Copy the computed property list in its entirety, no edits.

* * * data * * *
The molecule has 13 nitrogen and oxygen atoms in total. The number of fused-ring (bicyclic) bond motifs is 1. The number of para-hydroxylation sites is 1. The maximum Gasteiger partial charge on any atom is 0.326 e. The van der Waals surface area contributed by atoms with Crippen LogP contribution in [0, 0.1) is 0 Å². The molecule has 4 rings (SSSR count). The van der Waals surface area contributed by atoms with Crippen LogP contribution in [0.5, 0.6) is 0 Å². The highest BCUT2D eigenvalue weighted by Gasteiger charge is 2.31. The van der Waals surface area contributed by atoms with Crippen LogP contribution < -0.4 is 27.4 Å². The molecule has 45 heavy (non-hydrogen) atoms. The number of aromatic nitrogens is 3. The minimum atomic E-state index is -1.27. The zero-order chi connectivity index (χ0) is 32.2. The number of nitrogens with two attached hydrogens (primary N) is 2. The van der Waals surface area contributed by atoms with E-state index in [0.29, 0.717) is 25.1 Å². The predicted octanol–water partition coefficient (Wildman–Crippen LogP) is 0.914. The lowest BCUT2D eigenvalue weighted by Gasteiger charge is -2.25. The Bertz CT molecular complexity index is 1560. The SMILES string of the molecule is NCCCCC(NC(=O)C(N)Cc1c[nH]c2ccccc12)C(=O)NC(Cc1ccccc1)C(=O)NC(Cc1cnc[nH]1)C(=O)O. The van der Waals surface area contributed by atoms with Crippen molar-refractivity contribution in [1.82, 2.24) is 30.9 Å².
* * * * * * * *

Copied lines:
The molecule has 13 nitrogen and oxygen atoms in total. The number of fused-ring (bicyclic) bond motifs is 1. The number of para-hydroxylation sites is 1. The maximum Gasteiger partial charge on any atom is 0.326 e. The van der Waals surface area contributed by atoms with Crippen LogP contribution in [0, 0.1) is 0 Å². The molecule has 4 rings (SSSR count). The van der Waals surface area contributed by atoms with Crippen LogP contribution in [0.5, 0.6) is 0 Å². The highest BCUT2D eigenvalue weighted by Gasteiger charge is 2.31. The van der Waals surface area contributed by atoms with Crippen LogP contribution < -0.4 is 27.4 Å². The molecule has 45 heavy (non-hydrogen) atoms. The number of aromatic nitrogens is 3. The minimum atomic E-state index is -1.27. The zero-order chi connectivity index (χ0) is 32.2. The number of nitrogens with two attached hydrogens (primary N) is 2. The van der Waals surface area contributed by atoms with E-state index in [0.29, 0.717) is 25.1 Å². The predicted octanol–water partition coefficient (Wildman–Crippen LogP) is 0.914. The lowest BCUT2D eigenvalue weighted by Gasteiger charge is -2.25. The Bertz CT molecular complexity index is 1560. The SMILES string of the molecule is NCCCCC(NC(=O)C(N)Cc1c[nH]c2ccccc12)C(=O)NC(Cc1ccccc1)C(=O)NC(Cc1cnc[nH]1)C(=O)O. The van der Waals surface area contributed by atoms with Crippen molar-refractivity contribution in [1.82, 2.24) is 30.9 Å².